So what is it we celebrate? I remember earlier this month reading a story in the paper of two school teachers who put together a Seasons Holiday Musical performance at their local school who got into a little bit of hot water over changing the lyrics of the song Silver Bells, making it religiously neutral. Strange that is. Included in the musical performances was the song The Candles of Hanukkah to celebrate their multiculturalism.

The obvious problem is multiculturalism at the expense of one cultural tradition, namely Christianity's.
From Centrist Christianity, Tim had written,

I have absolutely zero problem with celebrating Ramadan, Hanukkah, Kwanzaa, and Christmas all at once. I have no problem with there being equity in the public expression of those holidays. Because let's face it, we haven't been an exclusively "Christian" nation for some time, if ever we truly were. We are a culturally diverse nation and should celebrate that. However, diversity must be acknowledged without suppression. This is where I grow concerned. Many of the parties that wish to see an "equal" recognition of these other holidays would like to do so at the expense of suppressing Christmas; or more importantly, the Christian connotations... Disturbing because it [is] an insidious form of extremism that seeks to eradicate all traces of sacred Christmas meaning.”

I believed this and would have argued in favour of this up until this Christmas. (And I don't mean to pick on Tim, nor pick a fight with him – I respect him very much), however, I don't think I agree wholeheartedly.

The Romans held a festival on December 25 called Dies Natalis Solis Invicti, "the birthday of the unconquered sun."; Sol Invictus. According to the Romans, December 25th was also the Winter Solstice. Later to become Saturnalia. The Early Church “baptized” the holiday and “Christianized” it.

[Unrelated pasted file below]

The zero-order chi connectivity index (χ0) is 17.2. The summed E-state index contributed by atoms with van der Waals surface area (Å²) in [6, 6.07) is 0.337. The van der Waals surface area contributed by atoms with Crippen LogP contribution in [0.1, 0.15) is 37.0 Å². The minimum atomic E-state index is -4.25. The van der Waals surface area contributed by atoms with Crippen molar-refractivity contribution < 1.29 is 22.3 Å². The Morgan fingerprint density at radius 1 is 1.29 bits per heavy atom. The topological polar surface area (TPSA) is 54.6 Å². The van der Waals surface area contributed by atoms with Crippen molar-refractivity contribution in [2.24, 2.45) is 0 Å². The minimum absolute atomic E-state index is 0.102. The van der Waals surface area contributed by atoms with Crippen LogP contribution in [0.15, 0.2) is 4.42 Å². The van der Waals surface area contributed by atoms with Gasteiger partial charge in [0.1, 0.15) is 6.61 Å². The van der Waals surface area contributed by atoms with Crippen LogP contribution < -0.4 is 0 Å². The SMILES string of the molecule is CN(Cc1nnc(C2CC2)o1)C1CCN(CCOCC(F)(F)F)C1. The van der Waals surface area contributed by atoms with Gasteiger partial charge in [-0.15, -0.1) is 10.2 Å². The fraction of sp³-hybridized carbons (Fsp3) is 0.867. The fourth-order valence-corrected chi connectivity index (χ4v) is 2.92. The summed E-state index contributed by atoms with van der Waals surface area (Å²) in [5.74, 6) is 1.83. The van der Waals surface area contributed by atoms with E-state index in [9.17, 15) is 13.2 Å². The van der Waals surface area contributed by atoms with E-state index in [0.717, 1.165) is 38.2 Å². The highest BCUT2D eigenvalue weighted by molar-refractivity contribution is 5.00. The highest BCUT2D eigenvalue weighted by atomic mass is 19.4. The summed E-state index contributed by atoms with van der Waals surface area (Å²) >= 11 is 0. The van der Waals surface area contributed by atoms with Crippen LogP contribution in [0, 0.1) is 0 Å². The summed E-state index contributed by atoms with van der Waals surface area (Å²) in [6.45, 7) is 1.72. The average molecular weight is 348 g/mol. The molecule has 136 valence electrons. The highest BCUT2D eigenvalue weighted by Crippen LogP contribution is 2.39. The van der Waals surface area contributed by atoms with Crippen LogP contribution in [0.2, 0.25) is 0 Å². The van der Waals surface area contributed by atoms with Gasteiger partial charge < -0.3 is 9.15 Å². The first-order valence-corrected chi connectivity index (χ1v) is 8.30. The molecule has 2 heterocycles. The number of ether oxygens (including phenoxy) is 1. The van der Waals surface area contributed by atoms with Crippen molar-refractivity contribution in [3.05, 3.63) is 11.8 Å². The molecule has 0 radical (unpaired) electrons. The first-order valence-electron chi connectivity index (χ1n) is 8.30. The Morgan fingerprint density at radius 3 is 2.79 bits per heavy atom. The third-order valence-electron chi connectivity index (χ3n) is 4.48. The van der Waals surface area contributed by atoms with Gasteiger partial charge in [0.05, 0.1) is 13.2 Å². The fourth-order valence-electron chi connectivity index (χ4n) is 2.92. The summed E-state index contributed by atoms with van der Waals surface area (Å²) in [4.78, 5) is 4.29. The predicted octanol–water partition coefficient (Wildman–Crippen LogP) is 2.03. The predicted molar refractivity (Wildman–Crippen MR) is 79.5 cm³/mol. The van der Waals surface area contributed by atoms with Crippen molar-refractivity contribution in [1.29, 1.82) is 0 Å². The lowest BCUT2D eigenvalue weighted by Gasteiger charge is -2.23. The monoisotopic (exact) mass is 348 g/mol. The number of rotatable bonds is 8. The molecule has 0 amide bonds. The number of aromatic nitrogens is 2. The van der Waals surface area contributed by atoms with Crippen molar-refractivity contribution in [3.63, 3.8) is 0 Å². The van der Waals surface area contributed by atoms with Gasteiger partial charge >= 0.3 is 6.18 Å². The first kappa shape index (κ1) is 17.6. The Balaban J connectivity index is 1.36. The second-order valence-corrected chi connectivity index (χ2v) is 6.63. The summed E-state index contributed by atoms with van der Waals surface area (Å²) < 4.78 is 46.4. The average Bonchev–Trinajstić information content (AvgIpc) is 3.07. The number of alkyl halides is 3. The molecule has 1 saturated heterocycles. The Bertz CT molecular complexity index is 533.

When the Christianization of the Germanic peoples began, missionaries found it convenient to provide a Christian reinterpretation of popular pagan holidays such as Yule and allow the celebrations themselves to go on largely unchanged, versus trying to confront and suppress them. Regardless, on numerous levels there are present numerous pagan traditions, which strongly suggest this to be true. Mistletoe, the Yule-log, and even the Christmas Tree (quite possibly the Yggdrasil, but definitely Pre-Christian).

What is the meaning of Christmas? What is it that we celebrate?

I can't help but wonder if we're inadvertently celebrating the decimation of numerous cultures and traditions, yet – somehow – claim to celebrate cultural diversity.

Maybe Christmas should be eradicated.
Maybe the meaning of Christmas should be an apology.
Maybe the meaning of Christmas should be to extend ourselves to learn from other cultures and other celebrations.
...because the more I think about it, the Christian Christmas seems to have less and less real meaning... it seems to be ringing hallow
Let's keep Christ in Christmas

I don't believe Christ ever was in Christmas.

Maybe Frank Costanza's “Festivus for the rest of us” carries more weight and truth.

How sad is that?

I find it heartbreaking.